US Secretary of State Hillary Clinton said yesterday that the US would hold back from pressuring for new nuclear sanctions against Iran as she sought support from Russia.
Clinton praised Moscow for its “extremely cooperative” behavior in the standoff over Iran’s program, which Western nations fear is an attempt to build a nuclear bomb.
Her first trip to Russia as chief US diplomat was aimed at winning support for the US stance on Iran and helping to mend US-Russian ties scarred by disputes before US President Barack Obama took power.
Russian President Dmitry Medvedev has said that sanctions against Tehran may be inevitable if it defies world powers over its nuclear drive. Clinton agreed but said: “We are not at that point yet ... it is not a conclusion that we have reached.”
Russia has been hostile to tough sanctions against Iran and Medvedev’s comments last month had been seen in some quarters as a subtle change in policy aimed at satisfying the West.
However, speaking after talks with Clinton, Russian Foreign Minister Sergei Lavrov said that for the moment it would be wrong to talk about a fourth round of UN Security Council sanctions on Iran.
“Threats of new sanctions and pressure against Iran under current circumstances are counterproductive,” Lavrov said.
Clinton said world powers were “actively pursuing the engagement track” with Iran but that in “in the absence of significant progress ... we will be seeking to rally international opinion behind additional sanctions.”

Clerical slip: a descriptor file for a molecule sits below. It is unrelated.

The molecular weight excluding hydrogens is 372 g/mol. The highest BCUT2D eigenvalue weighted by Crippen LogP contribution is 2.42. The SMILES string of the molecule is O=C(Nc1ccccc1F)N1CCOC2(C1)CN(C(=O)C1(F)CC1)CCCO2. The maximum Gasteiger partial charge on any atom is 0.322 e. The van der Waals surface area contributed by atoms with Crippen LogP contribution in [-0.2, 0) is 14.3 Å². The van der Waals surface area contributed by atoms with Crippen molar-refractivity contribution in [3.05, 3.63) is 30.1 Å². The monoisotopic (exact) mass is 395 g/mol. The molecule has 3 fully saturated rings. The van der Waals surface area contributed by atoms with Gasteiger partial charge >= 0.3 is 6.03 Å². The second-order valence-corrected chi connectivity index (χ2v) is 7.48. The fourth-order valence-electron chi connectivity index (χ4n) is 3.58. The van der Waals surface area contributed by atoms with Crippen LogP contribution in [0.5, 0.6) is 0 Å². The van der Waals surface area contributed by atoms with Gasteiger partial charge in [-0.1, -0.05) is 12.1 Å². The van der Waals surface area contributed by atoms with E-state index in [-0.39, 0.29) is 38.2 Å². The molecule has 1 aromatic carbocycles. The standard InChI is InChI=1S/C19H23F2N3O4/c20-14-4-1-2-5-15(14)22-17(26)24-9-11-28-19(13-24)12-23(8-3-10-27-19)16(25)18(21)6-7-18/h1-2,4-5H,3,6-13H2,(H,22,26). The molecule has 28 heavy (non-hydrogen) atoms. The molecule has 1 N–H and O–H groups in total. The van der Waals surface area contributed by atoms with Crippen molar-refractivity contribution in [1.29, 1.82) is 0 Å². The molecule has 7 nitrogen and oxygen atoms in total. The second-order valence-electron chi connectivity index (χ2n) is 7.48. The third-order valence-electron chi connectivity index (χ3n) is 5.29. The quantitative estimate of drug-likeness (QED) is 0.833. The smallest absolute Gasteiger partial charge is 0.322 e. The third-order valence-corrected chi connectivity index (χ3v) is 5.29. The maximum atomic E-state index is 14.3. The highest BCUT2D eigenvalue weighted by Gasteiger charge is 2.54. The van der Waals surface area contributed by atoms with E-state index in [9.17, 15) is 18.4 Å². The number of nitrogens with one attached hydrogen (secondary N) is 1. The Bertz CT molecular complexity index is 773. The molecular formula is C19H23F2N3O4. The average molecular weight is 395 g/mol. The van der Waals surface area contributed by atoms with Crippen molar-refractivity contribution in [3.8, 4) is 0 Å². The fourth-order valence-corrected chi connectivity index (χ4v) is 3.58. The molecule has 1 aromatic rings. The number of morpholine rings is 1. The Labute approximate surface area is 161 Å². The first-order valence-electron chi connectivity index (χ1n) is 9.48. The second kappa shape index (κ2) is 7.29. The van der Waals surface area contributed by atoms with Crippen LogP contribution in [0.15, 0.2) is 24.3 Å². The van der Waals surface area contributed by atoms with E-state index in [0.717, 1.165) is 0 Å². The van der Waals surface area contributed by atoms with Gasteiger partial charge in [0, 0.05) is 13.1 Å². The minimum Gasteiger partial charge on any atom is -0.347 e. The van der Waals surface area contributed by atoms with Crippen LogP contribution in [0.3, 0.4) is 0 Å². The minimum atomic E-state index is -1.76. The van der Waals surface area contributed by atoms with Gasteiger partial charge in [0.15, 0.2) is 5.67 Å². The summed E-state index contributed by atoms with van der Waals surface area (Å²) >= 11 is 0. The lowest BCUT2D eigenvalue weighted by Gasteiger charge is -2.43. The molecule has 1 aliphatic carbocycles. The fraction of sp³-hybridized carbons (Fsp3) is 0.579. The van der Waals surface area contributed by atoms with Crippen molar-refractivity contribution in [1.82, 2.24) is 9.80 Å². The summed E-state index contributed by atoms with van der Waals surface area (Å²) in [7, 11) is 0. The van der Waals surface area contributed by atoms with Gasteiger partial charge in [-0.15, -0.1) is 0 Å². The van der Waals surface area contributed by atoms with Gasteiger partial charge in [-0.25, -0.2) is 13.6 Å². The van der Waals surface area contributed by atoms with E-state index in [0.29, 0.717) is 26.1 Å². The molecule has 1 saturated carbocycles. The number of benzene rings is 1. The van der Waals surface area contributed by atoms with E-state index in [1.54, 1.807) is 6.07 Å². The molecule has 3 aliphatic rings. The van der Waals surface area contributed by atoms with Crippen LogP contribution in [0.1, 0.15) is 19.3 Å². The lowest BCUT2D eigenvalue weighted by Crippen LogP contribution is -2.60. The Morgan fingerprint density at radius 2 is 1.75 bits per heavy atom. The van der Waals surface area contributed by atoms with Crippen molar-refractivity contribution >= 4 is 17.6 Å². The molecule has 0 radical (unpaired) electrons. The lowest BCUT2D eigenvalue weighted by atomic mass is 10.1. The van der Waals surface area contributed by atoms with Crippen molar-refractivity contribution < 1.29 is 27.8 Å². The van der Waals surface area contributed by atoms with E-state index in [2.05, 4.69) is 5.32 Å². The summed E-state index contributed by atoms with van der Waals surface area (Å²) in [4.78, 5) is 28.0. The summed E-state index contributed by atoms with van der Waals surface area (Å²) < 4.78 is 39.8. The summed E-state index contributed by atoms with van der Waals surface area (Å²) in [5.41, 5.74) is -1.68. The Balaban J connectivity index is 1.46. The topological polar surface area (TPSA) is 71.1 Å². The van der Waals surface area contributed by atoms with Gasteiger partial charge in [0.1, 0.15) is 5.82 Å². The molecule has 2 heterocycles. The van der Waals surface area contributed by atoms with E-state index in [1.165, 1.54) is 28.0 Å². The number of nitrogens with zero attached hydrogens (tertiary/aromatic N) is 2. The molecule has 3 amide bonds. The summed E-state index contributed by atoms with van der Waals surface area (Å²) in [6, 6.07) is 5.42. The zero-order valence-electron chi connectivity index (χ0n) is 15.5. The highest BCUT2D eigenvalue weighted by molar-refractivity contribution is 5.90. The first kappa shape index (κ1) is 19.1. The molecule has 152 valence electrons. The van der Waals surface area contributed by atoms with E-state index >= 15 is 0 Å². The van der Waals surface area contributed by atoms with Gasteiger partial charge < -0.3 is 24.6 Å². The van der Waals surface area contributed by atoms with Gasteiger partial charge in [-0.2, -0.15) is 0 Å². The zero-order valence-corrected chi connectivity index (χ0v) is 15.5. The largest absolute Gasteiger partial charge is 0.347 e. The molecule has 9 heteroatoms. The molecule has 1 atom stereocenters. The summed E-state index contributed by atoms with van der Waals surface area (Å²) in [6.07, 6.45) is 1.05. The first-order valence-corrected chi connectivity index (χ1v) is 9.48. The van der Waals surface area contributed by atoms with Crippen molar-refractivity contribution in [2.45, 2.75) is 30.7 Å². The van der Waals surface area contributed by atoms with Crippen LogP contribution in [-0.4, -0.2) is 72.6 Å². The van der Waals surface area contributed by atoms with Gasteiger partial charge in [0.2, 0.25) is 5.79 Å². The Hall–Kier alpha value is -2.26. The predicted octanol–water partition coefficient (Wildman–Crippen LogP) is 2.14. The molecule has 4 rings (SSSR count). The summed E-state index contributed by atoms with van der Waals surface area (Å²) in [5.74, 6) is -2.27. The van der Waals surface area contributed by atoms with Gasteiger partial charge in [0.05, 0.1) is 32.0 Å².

The top US diplomat denied she had come to Russia to ask Russia for favors.
“We reviewed the situation and where it stood,” she said.
Russia has the most robust relations with Iran of any major world power, has supplied Tehran with military hardware and is building the country’s first nuclear power plant in the southern city of Bushehr.
However Russia has not fulfilled a contract to deliver S-300 air defense systems to Tehran, hardware which analysts say could impede any Western air strike on Iran.
Moscow’s political and economic connections with Tehran could prove crucial as the nuclear standoff enters a decisive stage.
Clinton said: “Russia has been extremely cooperative in the work that we have done together.”
Russia has expressed willingness to help enrich low-enriched Iranian uranium for a research reactor in Tehran to a higher degree after Iran for the first time agreed to discuss its enrichment operations with the West.
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